Tuesday, November 3, 2009

Cassiodorus on the Psalms

From The Biblical Psalms in Christian Worship:
The psalms make our vigils pleasant when in the silence of night the choirs hymn their praise. the human voice bursts into melody, and with words skilfully set to music it leads us back to Him from whom divine eloquence has come for the salvation of the human race. . . . From Him we have both obtained our saving religion and have come to know the revealed mysteries of the holy Trinity. So the psalms rightly unite the undivided glory of Father, son, and Holy Spirit, so that their praise is proved to be perfect.

Truly they are vessels of truth, for they contain so many virtues, they are suffused with so many odours of heaven, and they are thronged with so many celestial treasures. They are the water-jugs containing the heavenly wine and keeping it ever fresh and undiluted. Their marvelous sweetness does not grow bitter with worldly corruptions, but retains its worth and is continually enhanced with the grace of the purest sweetness. They are a most abundant store, the fecundity of which cannot be exhausted, although so many peoples of the earth drink of it.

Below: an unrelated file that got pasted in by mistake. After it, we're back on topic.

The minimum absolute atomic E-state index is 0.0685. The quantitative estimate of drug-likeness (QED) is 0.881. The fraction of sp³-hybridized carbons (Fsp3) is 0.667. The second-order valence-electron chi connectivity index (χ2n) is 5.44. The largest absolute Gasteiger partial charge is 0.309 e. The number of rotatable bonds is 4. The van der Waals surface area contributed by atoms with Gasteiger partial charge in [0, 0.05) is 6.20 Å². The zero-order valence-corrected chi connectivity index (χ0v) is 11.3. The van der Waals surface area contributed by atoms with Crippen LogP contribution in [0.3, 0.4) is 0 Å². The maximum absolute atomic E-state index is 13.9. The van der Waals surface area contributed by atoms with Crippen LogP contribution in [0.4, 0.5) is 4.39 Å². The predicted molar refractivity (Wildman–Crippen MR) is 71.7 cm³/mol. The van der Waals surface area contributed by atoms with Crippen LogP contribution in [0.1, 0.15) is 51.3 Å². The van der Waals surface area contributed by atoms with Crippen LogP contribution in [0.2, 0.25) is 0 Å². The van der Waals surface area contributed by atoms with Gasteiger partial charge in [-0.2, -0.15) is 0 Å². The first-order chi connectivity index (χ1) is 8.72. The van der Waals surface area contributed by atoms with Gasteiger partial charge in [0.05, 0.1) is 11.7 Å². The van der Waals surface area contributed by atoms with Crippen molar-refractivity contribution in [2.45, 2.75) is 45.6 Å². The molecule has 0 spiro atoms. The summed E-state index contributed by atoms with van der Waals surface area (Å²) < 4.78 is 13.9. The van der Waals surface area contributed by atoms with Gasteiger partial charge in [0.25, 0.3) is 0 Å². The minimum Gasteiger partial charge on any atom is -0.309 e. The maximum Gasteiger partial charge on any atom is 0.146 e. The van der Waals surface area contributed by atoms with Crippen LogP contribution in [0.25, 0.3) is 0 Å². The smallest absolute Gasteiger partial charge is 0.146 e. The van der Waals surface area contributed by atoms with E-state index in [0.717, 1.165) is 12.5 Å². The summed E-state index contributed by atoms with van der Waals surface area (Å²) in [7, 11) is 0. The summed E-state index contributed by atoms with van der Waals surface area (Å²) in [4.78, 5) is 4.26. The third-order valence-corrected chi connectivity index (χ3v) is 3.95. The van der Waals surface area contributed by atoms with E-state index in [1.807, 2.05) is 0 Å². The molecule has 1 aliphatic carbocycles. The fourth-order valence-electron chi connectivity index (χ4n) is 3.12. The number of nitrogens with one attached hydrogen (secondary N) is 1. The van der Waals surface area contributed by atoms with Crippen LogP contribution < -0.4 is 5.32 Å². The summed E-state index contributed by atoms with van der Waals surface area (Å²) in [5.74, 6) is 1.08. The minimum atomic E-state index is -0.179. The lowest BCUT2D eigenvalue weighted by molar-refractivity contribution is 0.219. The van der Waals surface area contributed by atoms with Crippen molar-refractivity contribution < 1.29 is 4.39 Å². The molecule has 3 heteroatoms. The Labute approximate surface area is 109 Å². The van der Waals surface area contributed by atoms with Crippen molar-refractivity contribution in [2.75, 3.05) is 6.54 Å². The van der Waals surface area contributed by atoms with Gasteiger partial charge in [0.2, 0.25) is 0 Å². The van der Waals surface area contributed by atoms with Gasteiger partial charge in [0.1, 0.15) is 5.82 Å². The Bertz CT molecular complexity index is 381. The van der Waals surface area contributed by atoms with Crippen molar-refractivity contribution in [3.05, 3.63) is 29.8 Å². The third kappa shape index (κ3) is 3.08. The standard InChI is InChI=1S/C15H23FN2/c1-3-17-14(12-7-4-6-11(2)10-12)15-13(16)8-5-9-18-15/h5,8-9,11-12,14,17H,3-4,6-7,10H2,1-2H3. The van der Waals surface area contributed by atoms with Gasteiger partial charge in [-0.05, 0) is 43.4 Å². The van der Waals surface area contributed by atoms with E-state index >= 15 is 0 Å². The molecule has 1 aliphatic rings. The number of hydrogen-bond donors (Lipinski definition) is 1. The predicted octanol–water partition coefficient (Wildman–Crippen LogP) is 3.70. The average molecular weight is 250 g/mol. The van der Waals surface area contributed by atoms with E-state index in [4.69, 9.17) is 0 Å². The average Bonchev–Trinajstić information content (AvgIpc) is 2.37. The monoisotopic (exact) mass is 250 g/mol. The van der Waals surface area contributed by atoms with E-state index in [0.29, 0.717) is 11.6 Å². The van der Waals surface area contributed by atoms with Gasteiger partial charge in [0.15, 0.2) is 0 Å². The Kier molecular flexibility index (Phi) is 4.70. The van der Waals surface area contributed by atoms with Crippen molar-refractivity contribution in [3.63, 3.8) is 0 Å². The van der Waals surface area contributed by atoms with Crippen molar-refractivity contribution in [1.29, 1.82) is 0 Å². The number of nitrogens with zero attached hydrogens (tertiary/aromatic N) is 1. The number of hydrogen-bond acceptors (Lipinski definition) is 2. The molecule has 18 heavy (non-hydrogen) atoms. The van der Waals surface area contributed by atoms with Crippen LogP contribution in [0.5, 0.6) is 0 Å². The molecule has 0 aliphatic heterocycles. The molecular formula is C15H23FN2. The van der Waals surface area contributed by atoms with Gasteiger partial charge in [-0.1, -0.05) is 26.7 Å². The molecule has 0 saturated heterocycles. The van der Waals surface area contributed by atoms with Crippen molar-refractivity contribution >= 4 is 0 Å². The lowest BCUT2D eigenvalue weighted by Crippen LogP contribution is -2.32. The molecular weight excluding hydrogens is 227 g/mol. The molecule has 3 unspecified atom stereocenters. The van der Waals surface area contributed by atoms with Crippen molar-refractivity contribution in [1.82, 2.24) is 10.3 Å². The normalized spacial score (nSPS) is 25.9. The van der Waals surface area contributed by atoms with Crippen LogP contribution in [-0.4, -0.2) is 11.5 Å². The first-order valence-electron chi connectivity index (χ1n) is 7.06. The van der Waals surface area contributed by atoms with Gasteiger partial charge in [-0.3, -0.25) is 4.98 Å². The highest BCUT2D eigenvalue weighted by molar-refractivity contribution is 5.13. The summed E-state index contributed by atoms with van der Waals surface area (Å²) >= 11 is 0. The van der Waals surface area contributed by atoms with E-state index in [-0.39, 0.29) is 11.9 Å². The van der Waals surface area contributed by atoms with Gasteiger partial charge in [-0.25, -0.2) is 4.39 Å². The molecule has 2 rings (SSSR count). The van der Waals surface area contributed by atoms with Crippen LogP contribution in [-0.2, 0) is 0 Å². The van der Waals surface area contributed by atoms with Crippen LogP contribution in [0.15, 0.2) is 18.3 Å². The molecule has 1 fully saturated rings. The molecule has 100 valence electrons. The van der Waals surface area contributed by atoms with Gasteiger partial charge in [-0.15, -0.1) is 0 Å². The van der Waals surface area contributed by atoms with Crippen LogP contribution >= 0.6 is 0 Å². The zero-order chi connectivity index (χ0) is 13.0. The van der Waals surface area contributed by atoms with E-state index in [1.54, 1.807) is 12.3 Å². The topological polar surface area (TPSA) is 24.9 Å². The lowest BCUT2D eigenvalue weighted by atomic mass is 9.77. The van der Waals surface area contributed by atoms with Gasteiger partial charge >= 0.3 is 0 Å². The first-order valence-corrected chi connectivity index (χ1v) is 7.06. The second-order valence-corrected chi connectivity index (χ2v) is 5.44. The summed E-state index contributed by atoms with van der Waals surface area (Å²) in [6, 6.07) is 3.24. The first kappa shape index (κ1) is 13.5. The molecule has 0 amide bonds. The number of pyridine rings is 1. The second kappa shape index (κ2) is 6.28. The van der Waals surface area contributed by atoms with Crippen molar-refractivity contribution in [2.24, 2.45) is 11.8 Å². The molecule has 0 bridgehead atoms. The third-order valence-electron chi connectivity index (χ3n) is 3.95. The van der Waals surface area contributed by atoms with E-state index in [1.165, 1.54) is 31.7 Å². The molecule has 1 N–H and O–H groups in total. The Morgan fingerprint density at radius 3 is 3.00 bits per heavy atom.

What a wondrous sweetness flows from them when sung! . . . But we are not to sing like parrots and larks which seek to imitate men's words but are known to be utterly unaware of what they sing. True, a charming song delights our minds, but does not impel them to fruitful tears; it soothes the ears but does not direct its hearers to heavenly things. But we are pricked at heart if we can heed what our lips can say.

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